Tag: standardized tests

Teachers, School Boards Seek to Drop Standardized Tests


Dozens of parents told legislators Wednesday that the entire Common Core curriculum ought to be scrapped.

But even those who support the new education standards, such as school boards and the state teachers union, said the standardized tests scheduled this spring should be dropped since they’re not based on the new curriculum.

Local Schools Announce National Merit Semifinalists


For the fifty eighth year running, the list of semifinalists in the annual National Merit Scholarship Program has been announced. Kids at local schools, both public and private, make the list.

The MCAT Gets Revamped; Students Everywhere Panic


If you’ve ever dreamed about getting into medical school, this is the stuff of your nightmares:  last year, around 44,000 people applied for about 19,000 spots. Medical school admissions committees look at many different factors when evaluating prospective students, but everyone knows that test scores matter quite a bit — namely the scores on the Medical College Admission Test, more commonly known as the MCAT. So when the Association of American Medical Colleges recently announced that they were revamping the test for the first time in 22 years, biology majors worldwide started anxiously nibbling on their number-two pencils.

The MCAT will continue to test students’ knowledge of basic science. But because “the public had great confidence in doctors’ knowledge but much less in their bedside manner,” according to AAMC president Darrell Kirch. So the new test, which will go into effect in 2015, will add sections on social and behavioral sciences, and critical analysis and reading. (It’s also getting rid of its writing requirement.) “The goal is to improve the medical admissions process to find the people who you and I would want as our doctors. Being a good doctor isn’t just about understanding science, it’s about understanding people,” Kirch said.

Prepping for the SAT


Taking the SAT is not the hardest part about the SAT.  Deciding how many times to take the SAT, well that is a challenge.  Deciding when to take the SAT also requires strategy, and thoughtful consideration.  Figuring out when to send scores to colleges and which colleges to send to, well it’s not obvious.  Here are a few pieces of information that might help you along the way.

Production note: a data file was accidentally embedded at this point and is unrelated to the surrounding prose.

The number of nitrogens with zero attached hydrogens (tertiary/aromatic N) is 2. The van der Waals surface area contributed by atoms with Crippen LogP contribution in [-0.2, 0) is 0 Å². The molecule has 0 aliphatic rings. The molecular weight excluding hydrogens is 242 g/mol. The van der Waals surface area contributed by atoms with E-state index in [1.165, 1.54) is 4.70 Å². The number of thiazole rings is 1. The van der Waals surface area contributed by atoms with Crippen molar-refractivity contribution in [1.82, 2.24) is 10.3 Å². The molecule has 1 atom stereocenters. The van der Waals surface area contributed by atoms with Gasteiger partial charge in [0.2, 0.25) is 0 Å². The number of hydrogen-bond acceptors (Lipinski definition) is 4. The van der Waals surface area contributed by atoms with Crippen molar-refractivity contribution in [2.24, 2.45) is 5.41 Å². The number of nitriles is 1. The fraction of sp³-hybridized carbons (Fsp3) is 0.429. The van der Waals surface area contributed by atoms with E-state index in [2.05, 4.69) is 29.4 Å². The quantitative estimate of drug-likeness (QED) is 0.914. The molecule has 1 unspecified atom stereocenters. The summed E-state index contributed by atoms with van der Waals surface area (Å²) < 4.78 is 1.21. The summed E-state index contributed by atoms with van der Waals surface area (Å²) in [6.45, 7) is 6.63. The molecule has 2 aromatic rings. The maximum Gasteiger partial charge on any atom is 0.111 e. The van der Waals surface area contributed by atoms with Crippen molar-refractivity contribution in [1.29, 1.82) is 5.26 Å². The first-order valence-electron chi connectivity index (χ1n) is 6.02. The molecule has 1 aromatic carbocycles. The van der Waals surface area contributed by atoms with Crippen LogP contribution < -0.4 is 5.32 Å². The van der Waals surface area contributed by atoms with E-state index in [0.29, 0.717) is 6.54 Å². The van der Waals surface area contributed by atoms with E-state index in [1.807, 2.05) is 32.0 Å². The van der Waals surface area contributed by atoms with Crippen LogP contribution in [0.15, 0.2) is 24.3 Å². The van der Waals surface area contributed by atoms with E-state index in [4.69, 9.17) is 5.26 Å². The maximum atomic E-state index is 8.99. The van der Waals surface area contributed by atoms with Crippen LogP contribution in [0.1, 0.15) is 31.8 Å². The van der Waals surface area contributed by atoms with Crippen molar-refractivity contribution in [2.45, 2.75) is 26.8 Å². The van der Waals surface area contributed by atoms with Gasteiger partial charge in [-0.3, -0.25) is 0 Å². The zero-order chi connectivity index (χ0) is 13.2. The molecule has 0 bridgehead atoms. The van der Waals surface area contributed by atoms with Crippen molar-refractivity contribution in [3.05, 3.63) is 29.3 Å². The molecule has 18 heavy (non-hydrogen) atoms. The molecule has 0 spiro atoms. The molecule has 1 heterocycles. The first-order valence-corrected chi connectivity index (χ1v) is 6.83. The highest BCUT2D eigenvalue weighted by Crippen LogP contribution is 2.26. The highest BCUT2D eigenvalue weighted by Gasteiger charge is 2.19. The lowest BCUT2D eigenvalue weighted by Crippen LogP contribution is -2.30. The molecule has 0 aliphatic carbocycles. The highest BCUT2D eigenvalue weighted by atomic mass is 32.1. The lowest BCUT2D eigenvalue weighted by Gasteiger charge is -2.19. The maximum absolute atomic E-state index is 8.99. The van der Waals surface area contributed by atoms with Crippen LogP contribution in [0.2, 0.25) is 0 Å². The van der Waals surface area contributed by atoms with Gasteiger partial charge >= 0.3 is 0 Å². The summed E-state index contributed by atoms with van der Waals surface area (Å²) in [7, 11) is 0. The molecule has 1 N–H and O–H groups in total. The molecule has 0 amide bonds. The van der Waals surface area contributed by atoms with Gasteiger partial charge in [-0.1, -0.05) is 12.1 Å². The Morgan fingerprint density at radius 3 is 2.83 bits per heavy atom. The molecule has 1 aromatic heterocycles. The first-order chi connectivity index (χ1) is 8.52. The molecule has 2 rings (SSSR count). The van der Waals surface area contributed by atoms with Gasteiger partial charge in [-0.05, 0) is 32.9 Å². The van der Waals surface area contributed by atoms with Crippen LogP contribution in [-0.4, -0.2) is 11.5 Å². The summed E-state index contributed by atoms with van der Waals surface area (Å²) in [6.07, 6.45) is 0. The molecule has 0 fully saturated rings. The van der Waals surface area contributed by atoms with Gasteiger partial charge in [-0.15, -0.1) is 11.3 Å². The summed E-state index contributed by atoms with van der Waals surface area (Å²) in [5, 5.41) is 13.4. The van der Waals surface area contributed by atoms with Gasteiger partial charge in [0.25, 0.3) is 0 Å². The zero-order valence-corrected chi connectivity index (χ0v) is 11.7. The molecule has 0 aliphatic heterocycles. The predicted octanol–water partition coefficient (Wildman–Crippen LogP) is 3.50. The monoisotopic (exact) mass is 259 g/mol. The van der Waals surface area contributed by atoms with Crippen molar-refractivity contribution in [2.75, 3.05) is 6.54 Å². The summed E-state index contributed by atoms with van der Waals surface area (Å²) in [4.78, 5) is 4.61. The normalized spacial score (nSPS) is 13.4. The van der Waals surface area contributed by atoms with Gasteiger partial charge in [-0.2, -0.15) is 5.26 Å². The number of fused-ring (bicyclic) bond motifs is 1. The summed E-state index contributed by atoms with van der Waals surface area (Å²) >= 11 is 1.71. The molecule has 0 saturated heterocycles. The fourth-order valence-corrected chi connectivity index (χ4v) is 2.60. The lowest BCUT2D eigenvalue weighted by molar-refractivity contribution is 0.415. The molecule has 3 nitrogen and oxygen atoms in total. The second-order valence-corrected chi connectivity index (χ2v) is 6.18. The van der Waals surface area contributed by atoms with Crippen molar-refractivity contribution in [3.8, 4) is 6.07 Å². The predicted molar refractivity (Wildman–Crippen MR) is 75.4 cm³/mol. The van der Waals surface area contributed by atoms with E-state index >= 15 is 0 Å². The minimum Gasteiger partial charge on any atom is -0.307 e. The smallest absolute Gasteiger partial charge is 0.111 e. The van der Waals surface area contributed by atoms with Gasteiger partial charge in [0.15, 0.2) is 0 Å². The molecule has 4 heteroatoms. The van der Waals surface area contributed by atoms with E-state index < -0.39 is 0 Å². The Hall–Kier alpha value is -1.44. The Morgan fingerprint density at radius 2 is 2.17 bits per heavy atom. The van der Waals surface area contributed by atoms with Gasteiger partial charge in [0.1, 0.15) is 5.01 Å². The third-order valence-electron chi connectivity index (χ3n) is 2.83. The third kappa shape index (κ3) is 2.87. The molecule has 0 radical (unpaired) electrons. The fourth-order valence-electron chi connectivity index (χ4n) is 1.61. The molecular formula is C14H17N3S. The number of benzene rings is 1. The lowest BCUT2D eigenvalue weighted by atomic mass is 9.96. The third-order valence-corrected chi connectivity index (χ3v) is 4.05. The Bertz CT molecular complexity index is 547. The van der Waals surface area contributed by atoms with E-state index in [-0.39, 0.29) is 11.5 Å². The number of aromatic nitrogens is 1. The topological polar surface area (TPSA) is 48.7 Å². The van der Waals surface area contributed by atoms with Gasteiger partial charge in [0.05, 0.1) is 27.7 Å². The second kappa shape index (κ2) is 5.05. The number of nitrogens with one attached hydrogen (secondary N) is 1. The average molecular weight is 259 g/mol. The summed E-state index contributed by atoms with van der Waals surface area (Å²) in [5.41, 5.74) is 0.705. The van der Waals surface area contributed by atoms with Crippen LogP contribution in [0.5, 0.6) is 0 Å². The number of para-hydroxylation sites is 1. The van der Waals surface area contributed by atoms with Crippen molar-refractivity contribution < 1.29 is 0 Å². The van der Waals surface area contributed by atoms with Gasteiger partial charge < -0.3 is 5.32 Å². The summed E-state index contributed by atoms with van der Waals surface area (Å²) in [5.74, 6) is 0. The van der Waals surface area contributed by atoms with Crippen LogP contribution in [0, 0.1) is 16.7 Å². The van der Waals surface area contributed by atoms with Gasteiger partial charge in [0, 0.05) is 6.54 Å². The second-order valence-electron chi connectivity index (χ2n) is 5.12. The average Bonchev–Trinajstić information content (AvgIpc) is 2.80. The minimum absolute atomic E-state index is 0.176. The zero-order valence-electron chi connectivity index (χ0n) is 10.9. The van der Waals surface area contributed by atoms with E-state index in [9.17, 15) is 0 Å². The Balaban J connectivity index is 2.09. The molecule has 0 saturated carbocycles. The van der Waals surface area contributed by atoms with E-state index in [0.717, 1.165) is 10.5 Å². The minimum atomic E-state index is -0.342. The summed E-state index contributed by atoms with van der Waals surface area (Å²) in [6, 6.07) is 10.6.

The SAT is a standardized test designed to “assess your academic readiness for college.”  There are three main test areas:  Critical Reading, Math, and Writing, each with a possible 800 points.  Most of the test is presented with multiple choice answers, bubbles you fill in with a No. 2 pencil.  An example question:

“Choose the word or set of words that, when inserted in the sentence, best fits the meaning of the sentence as a whole. 

Those scholars who believe that the true author of the poem died in 1812 consider the authenticity of this particular manuscript ——- because it includes references to events that occurred in 1818.

  1. ageless
  2. tenable
  3. suspect
  4. unique
  5. legitimate”

The test is made up of ten sections:  a 25 minute essay, six 25-minute sections (mathematics, critical reading and writing), two 20-minute sections (mathematics, critical reading and writing), and a 10-minute multiple-choice writing section, for a total test time of 3 hours and 45 minutes.

For the price of registration ($47), you will have the ability to send your scores to 4 colleges.  For each additional “score send”, you pay $10.  However, many people decide to take the SAT more than once, in the hopes of improving performance.  According to Patti Whalen, Director of College Counseling at Bryn Mawr, “The general rule of thumb, well supported by anecdotal and statistical data, is that students should plan to take the SAT I Reasoning test at least twice and not more than three times.”

For those students who take the test multiple times, there is “Score Choice™”, the program through which one can choose which scores to send to colleges, and when.  This option can allow a student to send only his or her best scores — not section by section, but by test date.  So, if your total score from May testing is better than your total score from January testing, you may choose to send only your May score.  However, Ms. Whalen cautions that “Some colleges will allow students to use [the Score Choice] option; many others, including some of the more competitive schools, will still require that a student’s complete testing record be submitted and they will then use the highest scores from each area (Verbal Reasoning, Math, & Writing) in their deliberations.”

Ms. Whalen reminds students that they should also consider the ACT, which is becoming increasingly popular as an addition or alternative to the SAT. “The ACT is a more content/curricular oriented test and includes sections in English (usage and rhetorical skills), Mathematics, Reading Comprehension, and Scientific Reasoning — many students say it feels like a cross between the SAT I Reasoning &  SAT II Subject tests and prefer the more straightforward, concrete testing style.” All colleges will accept ACT in lieu of SAT, although most colleges tend not to “mix-and-match” ACT scores, and only the test scores you request are sent.

Want more information? Go to:   http://sat.collegeboard.com/home, or www.ACT.org

(correct answer:  c)

The first SAT testing of the fall is scheduled next Saturday, October 1.  Registration is closed but stand-by testing is still available.  See the College Board for more information.